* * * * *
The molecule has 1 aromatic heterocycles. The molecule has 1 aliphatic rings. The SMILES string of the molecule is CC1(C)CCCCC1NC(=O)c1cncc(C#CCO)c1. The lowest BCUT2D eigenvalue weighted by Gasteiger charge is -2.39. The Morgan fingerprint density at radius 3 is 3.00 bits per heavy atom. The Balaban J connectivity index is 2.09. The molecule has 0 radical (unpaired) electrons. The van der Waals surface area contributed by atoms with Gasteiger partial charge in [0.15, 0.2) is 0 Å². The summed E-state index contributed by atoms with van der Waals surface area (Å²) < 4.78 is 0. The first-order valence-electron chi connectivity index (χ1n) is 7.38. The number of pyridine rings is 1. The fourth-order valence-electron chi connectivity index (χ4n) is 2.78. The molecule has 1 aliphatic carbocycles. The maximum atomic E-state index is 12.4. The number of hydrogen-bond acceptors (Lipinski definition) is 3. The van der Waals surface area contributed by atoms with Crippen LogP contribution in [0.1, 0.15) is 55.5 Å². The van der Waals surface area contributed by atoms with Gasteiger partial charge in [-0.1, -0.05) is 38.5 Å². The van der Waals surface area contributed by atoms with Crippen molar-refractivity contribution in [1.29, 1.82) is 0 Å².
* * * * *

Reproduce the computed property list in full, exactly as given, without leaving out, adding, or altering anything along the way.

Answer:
The molecule has 1 aromatic heterocycles. The molecule has 1 aliphatic rings. The SMILES string of the molecule is CC1(C)CCCCC1NC(=O)c1cncc(C#CCO)c1. The lowest BCUT2D eigenvalue weighted by Gasteiger charge is -2.39. The Morgan fingerprint density at radius 3 is 3.00 bits per heavy atom. The Balaban J connectivity index is 2.09. The molecule has 0 radical (unpaired) electrons. The van der Waals surface area contributed by atoms with Gasteiger partial charge in [0.15, 0.2) is 0 Å². The summed E-state index contributed by atoms with van der Waals surface area (Å²) < 4.78 is 0. The first-order valence-electron chi connectivity index (χ1n) is 7.38. The number of pyridine rings is 1. The fourth-order valence-electron chi connectivity index (χ4n) is 2.78. The molecule has 1 aliphatic carbocycles. The maximum atomic E-state index is 12.4. The number of hydrogen-bond acceptors (Lipinski definition) is 3. The van der Waals surface area contributed by atoms with Crippen LogP contribution in [0.1, 0.15) is 55.5 Å². The van der Waals surface area contributed by atoms with Gasteiger partial charge in [-0.1, -0.05) is 38.5 Å². The van der Waals surface area contributed by atoms with Crippen molar-refractivity contribution in [1.29, 1.82) is 0 Å².